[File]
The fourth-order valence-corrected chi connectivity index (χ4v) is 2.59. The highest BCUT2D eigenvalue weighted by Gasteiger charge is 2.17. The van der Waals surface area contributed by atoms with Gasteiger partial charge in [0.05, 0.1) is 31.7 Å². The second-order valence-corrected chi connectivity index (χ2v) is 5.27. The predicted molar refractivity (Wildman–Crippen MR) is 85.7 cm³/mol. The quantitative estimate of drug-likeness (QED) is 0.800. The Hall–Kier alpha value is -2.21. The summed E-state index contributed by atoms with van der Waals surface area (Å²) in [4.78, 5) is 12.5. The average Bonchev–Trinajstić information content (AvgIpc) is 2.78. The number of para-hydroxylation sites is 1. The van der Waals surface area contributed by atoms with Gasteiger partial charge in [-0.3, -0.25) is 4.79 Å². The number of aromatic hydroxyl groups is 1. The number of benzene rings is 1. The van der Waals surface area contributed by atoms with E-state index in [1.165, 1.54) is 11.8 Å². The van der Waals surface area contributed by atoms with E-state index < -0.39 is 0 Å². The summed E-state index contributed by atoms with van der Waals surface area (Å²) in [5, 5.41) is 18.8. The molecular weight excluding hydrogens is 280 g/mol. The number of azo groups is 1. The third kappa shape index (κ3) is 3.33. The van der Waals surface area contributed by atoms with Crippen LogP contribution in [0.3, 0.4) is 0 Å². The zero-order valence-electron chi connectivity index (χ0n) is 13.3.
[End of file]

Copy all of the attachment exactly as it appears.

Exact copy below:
The fourth-order valence-corrected chi connectivity index (χ4v) is 2.59. The highest BCUT2D eigenvalue weighted by Gasteiger charge is 2.17. The van der Waals surface area contributed by atoms with Gasteiger partial charge in [0.05, 0.1) is 31.7 Å². The second-order valence-corrected chi connectivity index (χ2v) is 5.27. The predicted molar refractivity (Wildman–Crippen MR) is 85.7 cm³/mol. The quantitative estimate of drug-likeness (QED) is 0.800. The Hall–Kier alpha value is -2.21. The summed E-state index contributed by atoms with van der Waals surface area (Å²) in [4.78, 5) is 12.5. The average Bonchev–Trinajstić information content (AvgIpc) is 2.78. The number of para-hydroxylation sites is 1. The van der Waals surface area contributed by atoms with Gasteiger partial charge in [-0.3, -0.25) is 4.79 Å². The number of aromatic hydroxyl groups is 1. The number of benzene rings is 1. The van der Waals surface area contributed by atoms with E-state index in [1.165, 1.54) is 11.8 Å². The van der Waals surface area contributed by atoms with E-state index < -0.39 is 0 Å². The summed E-state index contributed by atoms with van der Waals surface area (Å²) in [5, 5.41) is 18.8. The molecular weight excluding hydrogens is 280 g/mol. The number of azo groups is 1. The third kappa shape index (κ3) is 3.33. The van der Waals surface area contributed by atoms with Crippen LogP contribution in [0.3, 0.4) is 0 Å². The zero-order valence-electron chi connectivity index (χ0n) is 13.3.